Exploring Estrategies for Vitamin E Biofortification in Green Leaves


García Romañach, Laura


Tocopherols and tocotrienols are antioxidant compounds that form the vitamin E family. Their synthesis occurs in plastids and they are regulated during plant development and oxidative stress. The function of vitamin E in photosynthetic organisms is to contribute to their photoprotection, inhibiting singlet oxygen and lipid peroxidation. In addition, this vitamin also has an important influence on human health, preventing diseases related to oxidative stress. Increasing the content of α-tocopherol, the tocopherol with the highest antioxidant activity in vivo, is the main objective of biofortification in vitamin E. In this study, different approaches based on metabolic engineering of the enzymes that catalyze the synthesis of tocopherols. As a basis for this work, a system developed in the host laboratory has been used that allows the artificial differentiation of chloroplasts to Chromoplasts in Nicotiana benthamiana leaves. It has been proven that the differentiation of synthetic chromoplasts favors the synthesis and accumulation of α-tocopherol, due to an increase in plasma clumps. Additional channeling of metabolic precursors into tocopherol synthesis by overexpression of VTE1 increases the concentration of α-tocopherol but also γ-tocopherol, suggesting limiting activity of VTE4 (which transforms γ-tocopherol into α-tocopherol). Finally, it has been verified that the exposure of N. benthamiana leaves to high intensity light also produces a change in the composition of tocopherols, increasing the proportion of α-tocopherol. Therefore, these results provide solutions for the biofortification of plants in vitamin E.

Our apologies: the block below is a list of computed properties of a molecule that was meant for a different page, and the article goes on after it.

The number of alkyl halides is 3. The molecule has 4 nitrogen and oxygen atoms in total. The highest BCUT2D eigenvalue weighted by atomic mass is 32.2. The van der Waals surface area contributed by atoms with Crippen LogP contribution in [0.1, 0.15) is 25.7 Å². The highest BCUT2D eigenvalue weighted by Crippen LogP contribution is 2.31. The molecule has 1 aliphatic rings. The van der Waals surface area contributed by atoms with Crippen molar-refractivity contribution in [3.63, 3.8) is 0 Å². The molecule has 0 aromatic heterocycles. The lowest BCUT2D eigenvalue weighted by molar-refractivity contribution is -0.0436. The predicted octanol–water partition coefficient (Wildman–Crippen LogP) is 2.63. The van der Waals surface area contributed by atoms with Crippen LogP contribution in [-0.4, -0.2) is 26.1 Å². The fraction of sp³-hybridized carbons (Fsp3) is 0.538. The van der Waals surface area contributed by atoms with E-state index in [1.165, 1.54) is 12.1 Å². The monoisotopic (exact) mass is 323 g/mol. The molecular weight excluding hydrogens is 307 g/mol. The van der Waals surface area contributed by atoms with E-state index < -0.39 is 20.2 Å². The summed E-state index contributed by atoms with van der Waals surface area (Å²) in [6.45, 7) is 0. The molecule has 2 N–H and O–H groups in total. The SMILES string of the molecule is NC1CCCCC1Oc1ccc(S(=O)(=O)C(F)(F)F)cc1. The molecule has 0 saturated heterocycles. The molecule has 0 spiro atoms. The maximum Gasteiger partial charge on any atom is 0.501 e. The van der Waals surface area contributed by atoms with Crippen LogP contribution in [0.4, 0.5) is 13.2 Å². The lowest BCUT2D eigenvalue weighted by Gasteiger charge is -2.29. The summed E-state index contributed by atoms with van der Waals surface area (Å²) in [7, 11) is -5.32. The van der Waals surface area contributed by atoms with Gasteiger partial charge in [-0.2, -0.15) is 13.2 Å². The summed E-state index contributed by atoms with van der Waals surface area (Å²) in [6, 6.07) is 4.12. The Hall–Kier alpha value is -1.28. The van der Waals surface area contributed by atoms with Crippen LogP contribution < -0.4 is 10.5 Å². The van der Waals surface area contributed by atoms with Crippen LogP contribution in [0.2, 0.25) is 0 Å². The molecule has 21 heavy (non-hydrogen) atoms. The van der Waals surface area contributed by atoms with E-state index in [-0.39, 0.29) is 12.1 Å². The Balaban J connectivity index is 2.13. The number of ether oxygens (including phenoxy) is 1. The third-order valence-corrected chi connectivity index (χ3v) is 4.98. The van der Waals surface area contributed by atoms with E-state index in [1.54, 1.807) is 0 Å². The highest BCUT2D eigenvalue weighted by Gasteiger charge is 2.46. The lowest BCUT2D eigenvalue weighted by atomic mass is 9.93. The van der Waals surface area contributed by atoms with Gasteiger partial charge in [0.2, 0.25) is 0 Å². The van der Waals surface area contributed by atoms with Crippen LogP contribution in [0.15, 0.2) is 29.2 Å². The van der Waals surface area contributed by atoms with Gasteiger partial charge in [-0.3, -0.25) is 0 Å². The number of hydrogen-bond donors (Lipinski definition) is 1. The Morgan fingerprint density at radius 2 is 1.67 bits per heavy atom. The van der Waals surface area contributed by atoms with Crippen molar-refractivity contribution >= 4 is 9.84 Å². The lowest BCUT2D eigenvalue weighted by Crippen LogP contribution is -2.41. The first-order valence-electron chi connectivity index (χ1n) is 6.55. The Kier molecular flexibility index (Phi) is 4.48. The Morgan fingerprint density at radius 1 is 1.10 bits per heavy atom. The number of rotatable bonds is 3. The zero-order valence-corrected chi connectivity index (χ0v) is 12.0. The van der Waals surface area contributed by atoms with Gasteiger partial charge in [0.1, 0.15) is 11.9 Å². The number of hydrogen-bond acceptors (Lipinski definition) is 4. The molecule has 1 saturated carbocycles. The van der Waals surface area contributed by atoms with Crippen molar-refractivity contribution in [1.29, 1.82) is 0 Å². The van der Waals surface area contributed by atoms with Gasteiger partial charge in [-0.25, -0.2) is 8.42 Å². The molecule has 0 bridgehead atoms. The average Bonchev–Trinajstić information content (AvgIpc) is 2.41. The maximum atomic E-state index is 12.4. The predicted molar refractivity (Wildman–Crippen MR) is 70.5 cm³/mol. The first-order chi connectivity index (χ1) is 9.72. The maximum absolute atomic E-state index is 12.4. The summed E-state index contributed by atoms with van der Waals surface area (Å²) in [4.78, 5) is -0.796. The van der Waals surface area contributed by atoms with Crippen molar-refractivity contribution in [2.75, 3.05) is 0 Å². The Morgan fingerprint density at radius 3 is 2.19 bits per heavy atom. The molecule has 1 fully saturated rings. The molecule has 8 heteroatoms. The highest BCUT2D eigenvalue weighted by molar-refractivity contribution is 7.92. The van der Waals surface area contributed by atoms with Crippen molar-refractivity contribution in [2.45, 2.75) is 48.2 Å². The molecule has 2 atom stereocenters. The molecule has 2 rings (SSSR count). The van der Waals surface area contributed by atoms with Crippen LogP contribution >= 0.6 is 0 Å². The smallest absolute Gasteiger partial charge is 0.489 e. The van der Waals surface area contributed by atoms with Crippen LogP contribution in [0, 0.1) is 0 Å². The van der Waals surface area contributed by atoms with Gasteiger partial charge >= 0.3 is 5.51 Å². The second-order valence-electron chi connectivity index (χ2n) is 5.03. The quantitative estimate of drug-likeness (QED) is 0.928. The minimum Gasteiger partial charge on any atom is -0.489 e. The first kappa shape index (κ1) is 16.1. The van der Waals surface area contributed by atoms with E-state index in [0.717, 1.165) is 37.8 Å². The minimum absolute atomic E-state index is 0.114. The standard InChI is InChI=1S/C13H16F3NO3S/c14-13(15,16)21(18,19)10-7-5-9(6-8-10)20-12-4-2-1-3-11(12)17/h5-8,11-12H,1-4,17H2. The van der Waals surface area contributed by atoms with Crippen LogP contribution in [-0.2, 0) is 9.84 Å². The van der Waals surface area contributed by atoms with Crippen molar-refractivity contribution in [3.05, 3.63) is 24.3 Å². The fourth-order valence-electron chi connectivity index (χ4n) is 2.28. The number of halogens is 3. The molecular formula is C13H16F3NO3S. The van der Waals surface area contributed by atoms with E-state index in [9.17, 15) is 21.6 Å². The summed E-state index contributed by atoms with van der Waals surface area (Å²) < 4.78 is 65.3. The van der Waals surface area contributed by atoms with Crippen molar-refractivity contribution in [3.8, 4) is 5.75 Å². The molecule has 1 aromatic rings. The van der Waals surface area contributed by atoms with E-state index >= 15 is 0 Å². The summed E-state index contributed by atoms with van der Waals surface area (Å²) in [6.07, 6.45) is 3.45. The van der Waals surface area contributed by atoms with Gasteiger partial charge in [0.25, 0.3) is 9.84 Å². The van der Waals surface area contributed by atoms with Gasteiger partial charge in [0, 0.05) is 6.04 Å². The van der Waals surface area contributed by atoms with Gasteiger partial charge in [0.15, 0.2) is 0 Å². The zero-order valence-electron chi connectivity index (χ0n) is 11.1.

Leivar Rico, Pau 


IQS SE - Undergraduate Program in Biotechnology